Superdelegates will no longer have the power to vote for the presidential nominee of their party unless certain circumstances are met, thanks to a vote by Democratic Party officials on Saturday.
Under the new rule, superdelegates, who make up 15 percent of all delegates and include governors, congressional leaders, ranking Democratic members and others, will only be allowed to intervene in the vote if the candidate has enough votes from pledged delegates, Fox News reported.
“Today is a historic day for our party. We passed major reforms that will not only put our next presidential nominee in the strongest position possible, but will help us elect Democrats up and down the ballot, across the country,” Democratic National Committee Chair Tom Perez said in a statement after the vote, which took place in Chicago.
Democrats hope the new rules, which were supported by Vermont Independent Sen. Bernie Sanders, will drum up support from young Democratic supporters as the party moves to make internal changes ahead of the midterms. (RELATED: Bernie Sanders Speaks Out Against ‘Superdelegate” System That Made Clinton In 2016)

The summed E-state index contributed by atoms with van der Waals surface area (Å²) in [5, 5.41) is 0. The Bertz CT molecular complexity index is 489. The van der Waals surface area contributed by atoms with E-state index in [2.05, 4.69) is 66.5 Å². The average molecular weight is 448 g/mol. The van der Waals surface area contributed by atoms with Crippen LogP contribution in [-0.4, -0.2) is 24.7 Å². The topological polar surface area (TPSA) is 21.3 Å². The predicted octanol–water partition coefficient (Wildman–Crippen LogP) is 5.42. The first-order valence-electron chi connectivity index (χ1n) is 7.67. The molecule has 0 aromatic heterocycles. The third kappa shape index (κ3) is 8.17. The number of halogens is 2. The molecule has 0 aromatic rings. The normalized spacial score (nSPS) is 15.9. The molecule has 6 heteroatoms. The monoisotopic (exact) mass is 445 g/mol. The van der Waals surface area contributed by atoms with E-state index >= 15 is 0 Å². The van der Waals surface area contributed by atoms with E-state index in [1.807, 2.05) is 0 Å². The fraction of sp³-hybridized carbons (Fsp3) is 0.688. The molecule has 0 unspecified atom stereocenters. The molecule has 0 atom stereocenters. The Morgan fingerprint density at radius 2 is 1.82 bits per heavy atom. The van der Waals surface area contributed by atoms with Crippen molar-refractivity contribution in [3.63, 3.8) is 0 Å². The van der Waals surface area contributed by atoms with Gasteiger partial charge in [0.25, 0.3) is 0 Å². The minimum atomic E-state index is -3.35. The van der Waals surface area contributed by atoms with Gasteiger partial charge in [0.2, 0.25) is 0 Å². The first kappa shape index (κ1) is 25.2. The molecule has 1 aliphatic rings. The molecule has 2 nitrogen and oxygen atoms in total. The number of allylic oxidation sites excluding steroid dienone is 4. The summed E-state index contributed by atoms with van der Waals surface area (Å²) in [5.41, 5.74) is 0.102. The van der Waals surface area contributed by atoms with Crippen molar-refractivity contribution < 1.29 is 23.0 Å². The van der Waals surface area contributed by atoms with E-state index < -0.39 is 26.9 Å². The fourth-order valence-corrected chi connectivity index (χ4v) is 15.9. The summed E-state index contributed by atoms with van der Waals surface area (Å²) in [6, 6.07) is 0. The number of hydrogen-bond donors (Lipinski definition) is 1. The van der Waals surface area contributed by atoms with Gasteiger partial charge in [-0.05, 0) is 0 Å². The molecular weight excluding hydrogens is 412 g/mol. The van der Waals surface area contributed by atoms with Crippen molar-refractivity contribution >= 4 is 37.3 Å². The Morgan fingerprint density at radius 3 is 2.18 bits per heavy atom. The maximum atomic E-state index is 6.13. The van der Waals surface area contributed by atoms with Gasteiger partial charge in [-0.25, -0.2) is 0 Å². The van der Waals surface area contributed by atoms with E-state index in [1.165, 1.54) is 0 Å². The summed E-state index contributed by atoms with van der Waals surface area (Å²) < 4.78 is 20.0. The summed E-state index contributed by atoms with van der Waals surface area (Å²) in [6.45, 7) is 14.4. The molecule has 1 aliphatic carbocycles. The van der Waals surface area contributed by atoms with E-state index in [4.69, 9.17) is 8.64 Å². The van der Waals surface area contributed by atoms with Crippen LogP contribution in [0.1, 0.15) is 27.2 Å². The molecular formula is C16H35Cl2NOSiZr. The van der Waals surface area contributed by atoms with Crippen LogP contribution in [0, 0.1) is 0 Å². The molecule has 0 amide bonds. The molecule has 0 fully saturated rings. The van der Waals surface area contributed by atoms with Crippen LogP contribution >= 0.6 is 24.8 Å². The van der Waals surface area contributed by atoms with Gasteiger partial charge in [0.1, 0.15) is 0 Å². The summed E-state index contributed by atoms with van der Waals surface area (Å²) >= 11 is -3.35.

Sanders celebrated the victory on Twitter, saying it is a necessary step “in making the Democratic Party more open, democratic and responsive to the input of ordinary Americans.”
Today’s decision by the DNC is an important step forward in making the Democratic Party more open, democratic and responsive to the input of ordinary Americans. This has been a long and arduous process, and I want to thank @TomPerez and all of those who made it happen. https://t.co/YsFh1UorwV
— Bernie Sanders (@BernieSanders) August 25, 2018
Superdelegates were angered by the vote that curbed their power.
“What I witnessed was a political murder suicide,” Bob Mulholland, a super-delegate and DNC member from California told Politico. “What the DNC voted was to take away the votes of governors, Congress members, and take away their own votes, too. Absurd.”
Follow Vandana on Twitter
Send tips to firstname.lastname@example.org
Read on The Source